Funny Things Can Happen When You Entertain Other People’s Ideas
Till We Have Faces by C. S. Lewis. I read this book and was carried along with narrative from the perspective of Orual. Completely excusing her mindset and actions. Although I knew that ultimately she was in the wrong, I was sympathetic and excused her thinking and her lack of faith. But when she has her wake up moment I was blindsided. I felt my eyes opened along with hers as I watched her see her life through different lenses.
One quote sticks with me “I know now, Lord, why you utter now answer. You yourself are the answer. Before your face questions die away.”
The first book that comes to mind is Caste by Isabelle Wilkerson. It’s a deep and often difficult read, but I think about it often as I go about my days (I read it during winter 2020). Another book is Demon Copperhead by Barbara Kingsolver, which I read this past summer. As someone who has not spent much time in rural areas, and especially not in the South, I was truly unaware of the epidemic of drug use and drug-related fatality in these parts of the country. Until reading Demon Copperhead, I thought if our country’s drug problems to be predominantly focused on urban centers, but now I know this is far from the truth.
This answer is changeable, depending on the day. But a book that I often think about, and only read once, is The Great Good Place, by Ray Oldenburg. I read it when it came out in 1989. A populist account of how cultures that have “third places” (cafes, pubs, general stores, etc. etc.) where one can hangout for minimal cost helped build and sustain democratic ideals. The idea influenced me in my move away from a youthful ideological stance towards a new appreciation of community and citizenship.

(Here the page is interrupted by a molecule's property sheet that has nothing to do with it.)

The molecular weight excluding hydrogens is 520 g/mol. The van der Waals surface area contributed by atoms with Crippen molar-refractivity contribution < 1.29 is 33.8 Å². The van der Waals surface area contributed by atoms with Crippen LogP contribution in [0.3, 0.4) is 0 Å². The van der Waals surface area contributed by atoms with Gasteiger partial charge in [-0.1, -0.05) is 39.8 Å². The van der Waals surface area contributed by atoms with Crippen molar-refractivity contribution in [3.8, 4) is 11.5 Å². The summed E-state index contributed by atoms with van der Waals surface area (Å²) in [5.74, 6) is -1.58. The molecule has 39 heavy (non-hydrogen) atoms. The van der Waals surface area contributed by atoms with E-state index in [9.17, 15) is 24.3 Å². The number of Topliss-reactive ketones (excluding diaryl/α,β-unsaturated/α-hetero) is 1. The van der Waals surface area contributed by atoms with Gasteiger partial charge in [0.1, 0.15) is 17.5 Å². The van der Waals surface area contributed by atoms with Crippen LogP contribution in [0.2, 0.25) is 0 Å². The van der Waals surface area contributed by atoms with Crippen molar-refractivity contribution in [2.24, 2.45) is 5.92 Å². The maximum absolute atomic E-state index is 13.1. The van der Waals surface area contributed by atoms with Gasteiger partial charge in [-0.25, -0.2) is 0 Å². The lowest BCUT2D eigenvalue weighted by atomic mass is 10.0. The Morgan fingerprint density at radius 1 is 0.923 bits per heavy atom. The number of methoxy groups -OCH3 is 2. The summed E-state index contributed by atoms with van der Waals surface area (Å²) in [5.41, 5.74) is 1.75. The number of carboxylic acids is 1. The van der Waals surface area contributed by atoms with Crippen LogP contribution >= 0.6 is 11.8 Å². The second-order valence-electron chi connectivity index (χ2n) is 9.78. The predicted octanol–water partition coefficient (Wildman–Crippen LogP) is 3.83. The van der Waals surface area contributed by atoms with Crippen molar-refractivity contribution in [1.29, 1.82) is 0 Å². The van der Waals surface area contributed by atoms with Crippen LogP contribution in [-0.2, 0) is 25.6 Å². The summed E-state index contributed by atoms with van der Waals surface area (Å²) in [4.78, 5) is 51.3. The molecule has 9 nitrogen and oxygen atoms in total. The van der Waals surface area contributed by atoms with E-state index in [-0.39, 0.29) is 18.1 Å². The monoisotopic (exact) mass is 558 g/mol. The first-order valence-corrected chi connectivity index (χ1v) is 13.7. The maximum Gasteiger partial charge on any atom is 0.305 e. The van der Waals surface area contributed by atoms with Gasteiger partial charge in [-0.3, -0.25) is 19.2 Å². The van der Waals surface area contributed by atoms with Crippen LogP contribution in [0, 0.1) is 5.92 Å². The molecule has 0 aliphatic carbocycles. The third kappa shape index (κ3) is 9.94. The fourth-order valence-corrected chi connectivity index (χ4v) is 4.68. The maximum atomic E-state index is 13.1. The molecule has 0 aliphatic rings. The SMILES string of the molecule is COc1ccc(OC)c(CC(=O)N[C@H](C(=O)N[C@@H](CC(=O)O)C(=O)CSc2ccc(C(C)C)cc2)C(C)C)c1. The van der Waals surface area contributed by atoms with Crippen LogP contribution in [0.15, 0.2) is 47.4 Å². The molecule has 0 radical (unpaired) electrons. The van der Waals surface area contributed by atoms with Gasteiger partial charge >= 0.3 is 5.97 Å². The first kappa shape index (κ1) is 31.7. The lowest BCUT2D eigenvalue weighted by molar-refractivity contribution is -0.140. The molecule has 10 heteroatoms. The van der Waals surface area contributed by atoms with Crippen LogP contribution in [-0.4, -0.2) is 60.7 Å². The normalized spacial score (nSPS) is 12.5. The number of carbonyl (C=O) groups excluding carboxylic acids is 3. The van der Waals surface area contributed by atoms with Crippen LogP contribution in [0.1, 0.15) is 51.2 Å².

So many!!! But I think the most influential books were Humankind by Rutger Bergman originally in Dutch exploring the thesis that human beings are inherently kind but that empathy can sometimes lead us to actually alienate other people as we try to fit in the group most available to us. The other one was “the science of storytelling” by Will Storr. Both delve into human nature, psychology behind tribalism, how people go against each other and “otherize” people because of blind spots in human nature... much responsible for wars and conflict of any kind... first books to make me realise I am not my thoughts, we are not our thoughts, and how stories and narratives shape our lives and sense of identity.
Man's Search for Meaning by Viktor Frankl challenged me to see the difficult events of my life through a new lens. For the longest time, it was hard to accept that a lot of what I was going through had a purpose. Until I read this line:
"Everything can be taken from a man but one thing: the last of the human freedoms—to choose one’s attitude in any given set of circumstances, to choose one’s own way."
In the weeks and months after reading the book, I began to understand more fully what Frankl meant. Opportunities presented themselves that I would have turned down before, and it made me realize that I could use my difficult moments for good. I realized I retained a lot more control of my attitude and outlook than I originally thought. My life has not been the same!
I fell in love with poetry pretty early on. Found something sacred and sheltering in Shakespeare. in Poe, I found somethign stirring. But, it wasn't until someone handed me a copy of Burning in Water, Drowning in Flame, by Charles Bukowski, that I understood what poetry was, what it could do, what words could be. It changed everything. It changed me.
Neal Postman's Technopoly. He argues that every technology has a bias, and before it is implemented, we should try to figure out what that bias might be. It was published in 1992, but he foresaw a lot of what the internet would be like. He said that instead of technology being a tool for humans to use, it is actually shaping the world we live in, and we have ceded authority to it. For example, email was originally thought to be a wonderfully efficient time-saver. I don't think anyone would argue that today.
These kinds of questions are so challenging for me.